Eagle is not easy to earn; probably why it's held in such esteem. Requirements include at least six months' activity with a troop, holding a leadership position during that time, earning at least 21 merit badges, and developing and leading a project to benefit a church, school or community organization.
Twelve of the merit badges are required, covering such topics as personal health, finance, outdoorsmanship, citizenship, preparedness and dealing with the world and others in it. For the other nine merit badges, there are some 120 specialized areas to choose from ranging from archery to nuclear science, plumbing to robotics. Often, a merit badge will lead a boy into his eventual career, whether he makes Eagle or not.
A fixture only since 1965, it's the project that's most closely associated with the award in public consciousness. Its primary purpose is to hone leadership along with planning and organization skills. There are no set rules, other than the restriction that the project cannot benefit a commercial venture or a Scouting unit.
"I didn't have to do a project," says Dr. Michael Freeman, on Ocala dermatologist. He Eagled in 1959 in North Dakota before the project component of the award was added. Nevertheless, the award still proved an advantage.
Freeman says it helped him into one of 32 spots in the charter class of the University of Arizona's new medical school in 1971; there were more than 500 applications for the 32 slots.
A recognized Scouter in Marion County for years, Freeman says the "harder part of Eagle is the project, the planning, carrying out and developing a project that has a definite end point."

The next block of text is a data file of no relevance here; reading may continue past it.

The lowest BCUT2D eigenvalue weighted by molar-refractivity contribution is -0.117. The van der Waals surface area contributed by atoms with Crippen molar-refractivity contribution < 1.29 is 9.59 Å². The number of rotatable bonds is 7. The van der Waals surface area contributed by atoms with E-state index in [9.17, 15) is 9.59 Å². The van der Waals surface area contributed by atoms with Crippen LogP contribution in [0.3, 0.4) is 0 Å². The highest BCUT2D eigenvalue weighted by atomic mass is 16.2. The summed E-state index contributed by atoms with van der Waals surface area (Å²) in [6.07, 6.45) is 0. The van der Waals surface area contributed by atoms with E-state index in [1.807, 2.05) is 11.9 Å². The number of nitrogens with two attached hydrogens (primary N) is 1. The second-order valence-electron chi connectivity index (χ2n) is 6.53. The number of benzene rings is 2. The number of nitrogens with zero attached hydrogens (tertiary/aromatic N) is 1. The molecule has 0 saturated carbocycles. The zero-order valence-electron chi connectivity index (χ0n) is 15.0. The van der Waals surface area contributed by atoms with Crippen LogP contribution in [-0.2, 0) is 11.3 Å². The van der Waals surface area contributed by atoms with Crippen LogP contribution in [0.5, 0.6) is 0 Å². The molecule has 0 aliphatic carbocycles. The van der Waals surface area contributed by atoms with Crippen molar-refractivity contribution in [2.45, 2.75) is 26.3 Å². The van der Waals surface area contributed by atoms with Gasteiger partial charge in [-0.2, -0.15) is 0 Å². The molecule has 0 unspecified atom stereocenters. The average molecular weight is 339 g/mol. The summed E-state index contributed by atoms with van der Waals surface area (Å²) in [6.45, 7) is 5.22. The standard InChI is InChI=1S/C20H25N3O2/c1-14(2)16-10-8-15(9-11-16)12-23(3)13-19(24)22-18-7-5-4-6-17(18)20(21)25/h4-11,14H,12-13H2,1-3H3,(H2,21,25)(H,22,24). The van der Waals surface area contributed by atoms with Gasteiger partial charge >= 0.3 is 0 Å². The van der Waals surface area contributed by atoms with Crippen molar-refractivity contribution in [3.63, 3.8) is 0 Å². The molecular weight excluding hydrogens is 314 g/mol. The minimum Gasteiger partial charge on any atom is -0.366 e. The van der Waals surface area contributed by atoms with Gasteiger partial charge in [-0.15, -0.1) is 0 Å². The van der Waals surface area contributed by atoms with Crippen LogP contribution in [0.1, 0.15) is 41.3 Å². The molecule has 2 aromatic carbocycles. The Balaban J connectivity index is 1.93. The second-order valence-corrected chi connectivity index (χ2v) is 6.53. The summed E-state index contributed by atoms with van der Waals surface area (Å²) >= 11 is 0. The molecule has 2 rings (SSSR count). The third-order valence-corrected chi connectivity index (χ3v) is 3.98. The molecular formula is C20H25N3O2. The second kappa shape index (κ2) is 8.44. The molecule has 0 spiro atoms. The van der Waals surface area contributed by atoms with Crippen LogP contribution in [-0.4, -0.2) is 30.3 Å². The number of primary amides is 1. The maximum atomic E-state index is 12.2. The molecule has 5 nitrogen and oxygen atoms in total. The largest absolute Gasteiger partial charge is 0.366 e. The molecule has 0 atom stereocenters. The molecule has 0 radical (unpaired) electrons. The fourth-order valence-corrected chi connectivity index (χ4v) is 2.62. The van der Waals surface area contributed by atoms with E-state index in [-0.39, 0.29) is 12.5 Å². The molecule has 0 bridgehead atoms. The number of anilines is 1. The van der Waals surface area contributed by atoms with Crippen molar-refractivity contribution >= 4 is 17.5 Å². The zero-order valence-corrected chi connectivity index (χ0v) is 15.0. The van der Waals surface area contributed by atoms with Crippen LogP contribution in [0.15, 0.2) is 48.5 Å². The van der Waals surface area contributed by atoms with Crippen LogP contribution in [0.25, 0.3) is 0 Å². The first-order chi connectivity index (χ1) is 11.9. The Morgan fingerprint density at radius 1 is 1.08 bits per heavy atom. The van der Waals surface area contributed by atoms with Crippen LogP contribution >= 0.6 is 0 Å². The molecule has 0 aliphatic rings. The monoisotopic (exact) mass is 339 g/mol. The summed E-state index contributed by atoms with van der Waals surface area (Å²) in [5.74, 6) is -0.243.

"Since projects were added in 1965," notes Bill McCamy, vice president of programs for the North Florida Council and an Eagle since 1951, "more than 100 million hours of service have been recorded, with 3 million more hours added every year."
A week ago on National Eagle Day, Aug. 1, some 150 Eagle Scouts from throughout the North Florida Council gathered for dinner at Camp Echockotee on Doctors Lake near Orange Park to celebrate the centennial of the first Eagle.
They came from near and far: one from Connecticut; the Eagle bestowed farthest away was in Bangkok, Thailand; one brought his two sons and two grandsons, Eagles all.
The one who Eagled longest ago was Bert Saunders, 88 of St. Augustine. He achieved the rank 70 years ago in California. "Being an Eagle has strengthened my life and my faith," he says.
According to an Eagle census two years ago, of the 50,000 to 100,000 Eagles in Florida, an estimated 10,000-plus live in the 17 counties covered by the North Florida Council. More than half likely received their award elsewhere, though boys in council do their share to up the numbers.